Under the terms of the deal, the Renault-Nissan alliance will acquire a total stake of 3.1 percent in Daimler. In return, the Stuttgart-based producer of Mercedes-Benz cars will acquire stakes of the same size in both the French and Japanese companies. Renault already owns 44 percent of Nissan.
A statement released by the companies described the strategic agreement as "a win-win situation for both sides: Daimler will be able to utilize Renault-Nissan Alliance engines and capture additional sales potential for Mercedes-Benz's future lineup of premium compact cars, while the Renault-Nissan Alliance will improve its capacity utilization."
Daimler chairman Dieter Zetsche said: "Our skills complement each other very well. ... We know that we can make brand- typical products based on shared architectures. The individual brand identities will remain unaffected."
According to auto industry analyst Christoph Stuermer of IHS Global Insight however, the term "framework agreement" is a more apt description of what the three companies are aiming for.
"The trick of these cooperations is that they are very restricted: to certain vehicles, to a certain project, or to certain development tasks. And there are very distinct roles within the project," he told Deutsche Welle.
Stuermer predicts it's a model that is likely to work for Daimler, whose past attempts at more integrated relationships (such as with Chrysler or Mitsubishi) haven't been successful.
"Possibly one of the reasons that Daimler looked at this is that they have been testing out other means and modes of cooperation, such as buying a whole company or buying a governing share, and it never really worked out," he said. "Now it seems that they are looking for more case-by-case cooperations which are at the same time embedded in a framework agreement."
Focus on small cars, green technology
Media reports suggest that the trio of carmakers plan to share development costs for products including small cars, luxury vehicles and commercial vehicles, as well as hybrid, electric and fuel-cell technology.
Daimler has been searching for a partner to help it produce small cars profitably. CEO Dieter Zetsche is reportedly eager to engage with Renault on this market segment, and in particular, on the company's Smart minicar, which only managed to break even last year after billions of euros in losses over the past decade.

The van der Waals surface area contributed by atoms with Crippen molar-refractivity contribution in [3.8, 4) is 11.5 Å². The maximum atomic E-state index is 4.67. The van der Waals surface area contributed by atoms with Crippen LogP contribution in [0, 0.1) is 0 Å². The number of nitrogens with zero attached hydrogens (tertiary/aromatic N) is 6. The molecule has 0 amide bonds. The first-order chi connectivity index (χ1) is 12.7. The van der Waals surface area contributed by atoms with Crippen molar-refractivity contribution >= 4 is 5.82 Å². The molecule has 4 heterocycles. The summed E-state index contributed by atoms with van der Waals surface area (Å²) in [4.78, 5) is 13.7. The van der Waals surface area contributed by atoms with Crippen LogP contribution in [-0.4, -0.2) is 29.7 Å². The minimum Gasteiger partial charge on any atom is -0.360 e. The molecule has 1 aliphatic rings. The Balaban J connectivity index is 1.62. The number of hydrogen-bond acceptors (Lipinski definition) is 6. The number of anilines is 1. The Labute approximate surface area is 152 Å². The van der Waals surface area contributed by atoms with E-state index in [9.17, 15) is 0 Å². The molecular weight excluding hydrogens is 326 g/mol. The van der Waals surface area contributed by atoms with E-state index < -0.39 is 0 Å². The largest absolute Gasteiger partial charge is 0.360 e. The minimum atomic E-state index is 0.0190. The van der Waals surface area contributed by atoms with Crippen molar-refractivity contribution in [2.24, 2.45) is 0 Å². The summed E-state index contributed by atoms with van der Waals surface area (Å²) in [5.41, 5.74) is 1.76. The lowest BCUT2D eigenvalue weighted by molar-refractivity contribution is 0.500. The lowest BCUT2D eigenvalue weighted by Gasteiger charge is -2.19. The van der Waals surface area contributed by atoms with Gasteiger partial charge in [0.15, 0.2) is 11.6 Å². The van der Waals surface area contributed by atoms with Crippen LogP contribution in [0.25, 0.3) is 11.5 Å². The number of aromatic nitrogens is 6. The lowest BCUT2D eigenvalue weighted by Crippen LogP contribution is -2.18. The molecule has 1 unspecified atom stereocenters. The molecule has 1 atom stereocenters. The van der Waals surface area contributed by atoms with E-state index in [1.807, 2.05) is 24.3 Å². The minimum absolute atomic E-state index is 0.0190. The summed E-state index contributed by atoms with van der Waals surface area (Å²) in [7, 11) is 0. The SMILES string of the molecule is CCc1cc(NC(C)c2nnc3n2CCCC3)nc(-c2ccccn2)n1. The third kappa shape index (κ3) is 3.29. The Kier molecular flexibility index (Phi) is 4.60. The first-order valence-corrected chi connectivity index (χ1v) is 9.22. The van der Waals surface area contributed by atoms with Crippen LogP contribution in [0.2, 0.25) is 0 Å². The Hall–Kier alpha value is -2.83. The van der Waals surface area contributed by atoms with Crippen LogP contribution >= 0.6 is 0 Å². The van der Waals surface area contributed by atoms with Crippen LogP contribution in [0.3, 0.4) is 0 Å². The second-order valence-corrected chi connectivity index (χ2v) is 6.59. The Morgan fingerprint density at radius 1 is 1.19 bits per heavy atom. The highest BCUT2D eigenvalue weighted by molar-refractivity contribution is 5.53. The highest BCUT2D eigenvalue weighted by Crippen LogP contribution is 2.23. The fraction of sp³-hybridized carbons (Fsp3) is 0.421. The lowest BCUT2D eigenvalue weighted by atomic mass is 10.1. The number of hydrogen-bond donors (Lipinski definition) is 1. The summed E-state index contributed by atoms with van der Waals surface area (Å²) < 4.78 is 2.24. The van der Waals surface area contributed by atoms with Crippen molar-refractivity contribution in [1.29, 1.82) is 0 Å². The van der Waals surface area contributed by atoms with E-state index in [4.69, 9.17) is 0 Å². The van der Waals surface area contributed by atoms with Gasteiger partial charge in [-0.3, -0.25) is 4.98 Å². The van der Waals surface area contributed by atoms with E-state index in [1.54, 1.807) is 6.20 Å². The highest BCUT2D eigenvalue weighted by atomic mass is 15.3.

There has also been speculation that Daimler is ready to take another stab at producing a four-seater Smart on a shared platform with Renault's Twingo, after an earlier attempt at collaborating with Mitsubishi resulted in a commercial flop.
"There will need to be a very detailed analysis of why it didn't work the last time (with Mitsubishi)," said Stuermer. "The Smart and Mitsubishi models proved to be similar and dissimilar in unexpected ways. But this time, Daimler could make it work because they have this very broad learning field from the first episode."
An insider told the Financial Times that the new Smart car could launch as early as 2013.
German industry experts say Daimler could save some 600 million euros ($800 million) in development costs by working with Renault and Nissan.
Benefitting from Daimler's know-how
As for the French and Japanese carmakers, they stand to gain most from Daimler's extensive research and know-how in alternative drive technology.
"Daimler has been a pioneer in fuel cell technology, for example, and Renault and Nissan have both made big promises to the public to get electric cars on the roads, so that's where they stand to gain," Stuermer said.
This reflects a current trend in the global auto sector, which has seen carmakers pooling their resources to cut the cost of their investments in greener technologies and fuel-efficient cars.
Further details of the three-way agreement are expected to be made known when the companies make their official announcements, expected by Wednesday night at the latest.
It seems clear, though, that given the losses suffered in 2009, none of the carmakers will be using cash for the transaction. Daimler is expected to use treasury shares to acquire its stakes in Nissan and Renault.
Author: Deanne Corbett
Editor: Sam Edmonds